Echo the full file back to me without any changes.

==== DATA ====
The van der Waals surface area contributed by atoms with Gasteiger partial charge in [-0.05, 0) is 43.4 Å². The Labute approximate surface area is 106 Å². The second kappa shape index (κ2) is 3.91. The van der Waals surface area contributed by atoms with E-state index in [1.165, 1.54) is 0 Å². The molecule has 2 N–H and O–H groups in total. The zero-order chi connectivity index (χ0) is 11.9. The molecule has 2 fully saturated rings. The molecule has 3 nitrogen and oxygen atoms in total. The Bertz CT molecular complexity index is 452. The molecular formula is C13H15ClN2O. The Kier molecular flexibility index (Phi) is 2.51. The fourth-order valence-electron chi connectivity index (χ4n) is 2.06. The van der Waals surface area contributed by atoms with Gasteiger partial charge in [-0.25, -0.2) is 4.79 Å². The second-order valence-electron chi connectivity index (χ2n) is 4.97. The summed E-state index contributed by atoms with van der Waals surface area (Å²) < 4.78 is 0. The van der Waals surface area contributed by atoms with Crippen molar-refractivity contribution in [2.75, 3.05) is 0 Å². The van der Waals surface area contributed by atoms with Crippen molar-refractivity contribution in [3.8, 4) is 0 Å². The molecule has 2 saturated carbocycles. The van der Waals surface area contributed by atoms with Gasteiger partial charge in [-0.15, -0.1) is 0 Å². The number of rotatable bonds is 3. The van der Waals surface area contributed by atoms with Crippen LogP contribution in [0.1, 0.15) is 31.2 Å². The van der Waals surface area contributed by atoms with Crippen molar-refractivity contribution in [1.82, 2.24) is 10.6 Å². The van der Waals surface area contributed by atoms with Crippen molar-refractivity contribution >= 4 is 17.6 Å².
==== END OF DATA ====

The van der Waals surface area contributed by atoms with Gasteiger partial charge in [-0.05, 0) is 43.4 Å². The Labute approximate surface area is 106 Å². The second kappa shape index (κ2) is 3.91. The van der Waals surface area contributed by atoms with E-state index in [1.165, 1.54) is 0 Å². The molecule has 2 N–H and O–H groups in total. The zero-order chi connectivity index (χ0) is 11.9. The molecule has 2 fully saturated rings. The molecule has 3 nitrogen and oxygen atoms in total. The Bertz CT molecular complexity index is 452. The molecular formula is C13H15ClN2O. The Kier molecular flexibility index (Phi) is 2.51. The fourth-order valence-electron chi connectivity index (χ4n) is 2.06. The van der Waals surface area contributed by atoms with Gasteiger partial charge in [-0.25, -0.2) is 4.79 Å². The second-order valence-electron chi connectivity index (χ2n) is 4.97. The summed E-state index contributed by atoms with van der Waals surface area (Å²) < 4.78 is 0. The van der Waals surface area contributed by atoms with Crippen molar-refractivity contribution in [2.75, 3.05) is 0 Å². The van der Waals surface area contributed by atoms with Crippen molar-refractivity contribution in [3.8, 4) is 0 Å². The molecule has 2 saturated carbocycles. The van der Waals surface area contributed by atoms with Gasteiger partial charge in [-0.15, -0.1) is 0 Å². The number of rotatable bonds is 3. The van der Waals surface area contributed by atoms with Crippen LogP contribution in [0.1, 0.15) is 31.2 Å². The van der Waals surface area contributed by atoms with Crippen molar-refractivity contribution in [1.82, 2.24) is 10.6 Å². The van der Waals surface area contributed by atoms with Crippen molar-refractivity contribution >= 4 is 17.6 Å².